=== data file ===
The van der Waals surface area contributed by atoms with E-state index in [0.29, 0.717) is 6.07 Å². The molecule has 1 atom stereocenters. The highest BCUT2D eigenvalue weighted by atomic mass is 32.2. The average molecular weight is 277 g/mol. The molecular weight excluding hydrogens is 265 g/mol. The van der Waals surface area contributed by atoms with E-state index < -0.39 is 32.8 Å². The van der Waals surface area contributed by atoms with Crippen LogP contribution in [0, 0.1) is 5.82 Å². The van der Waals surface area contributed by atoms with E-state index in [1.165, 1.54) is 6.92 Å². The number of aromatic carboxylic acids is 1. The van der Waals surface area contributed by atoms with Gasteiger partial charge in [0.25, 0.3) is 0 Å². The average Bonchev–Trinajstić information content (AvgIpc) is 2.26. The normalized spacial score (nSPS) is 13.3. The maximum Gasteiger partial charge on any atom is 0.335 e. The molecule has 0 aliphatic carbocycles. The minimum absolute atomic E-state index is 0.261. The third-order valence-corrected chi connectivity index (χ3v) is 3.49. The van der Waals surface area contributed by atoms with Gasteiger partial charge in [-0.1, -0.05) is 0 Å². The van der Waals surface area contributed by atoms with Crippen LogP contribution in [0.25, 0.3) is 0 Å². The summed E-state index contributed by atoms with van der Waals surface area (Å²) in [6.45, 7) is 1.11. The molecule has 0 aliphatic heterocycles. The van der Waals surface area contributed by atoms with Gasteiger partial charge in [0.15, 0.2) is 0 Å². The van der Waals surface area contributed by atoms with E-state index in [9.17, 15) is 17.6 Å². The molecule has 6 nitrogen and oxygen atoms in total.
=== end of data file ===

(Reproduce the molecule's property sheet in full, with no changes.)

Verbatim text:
The van der Waals surface area contributed by atoms with E-state index in [0.29, 0.717) is 6.07 Å². The molecule has 1 atom stereocenters. The highest BCUT2D eigenvalue weighted by atomic mass is 32.2. The average molecular weight is 277 g/mol. The molecular weight excluding hydrogens is 265 g/mol. The van der Waals surface area contributed by atoms with E-state index < -0.39 is 32.8 Å². The van der Waals surface area contributed by atoms with Crippen LogP contribution in [0, 0.1) is 5.82 Å². The van der Waals surface area contributed by atoms with E-state index in [1.165, 1.54) is 6.92 Å². The number of aromatic carboxylic acids is 1. The van der Waals surface area contributed by atoms with Gasteiger partial charge in [0.25, 0.3) is 0 Å². The average Bonchev–Trinajstić information content (AvgIpc) is 2.26. The normalized spacial score (nSPS) is 13.3. The maximum Gasteiger partial charge on any atom is 0.335 e. The molecule has 0 aliphatic carbocycles. The minimum absolute atomic E-state index is 0.261. The third-order valence-corrected chi connectivity index (χ3v) is 3.49. The van der Waals surface area contributed by atoms with Gasteiger partial charge in [-0.1, -0.05) is 0 Å². The van der Waals surface area contributed by atoms with Crippen LogP contribution in [0.25, 0.3) is 0 Å². The summed E-state index contributed by atoms with van der Waals surface area (Å²) in [6.45, 7) is 1.11. The molecule has 0 aliphatic heterocycles. The van der Waals surface area contributed by atoms with Gasteiger partial charge in [0.15, 0.2) is 0 Å². The van der Waals surface area contributed by atoms with E-state index in [9.17, 15) is 17.6 Å². The molecule has 6 nitrogen and oxygen atoms in total.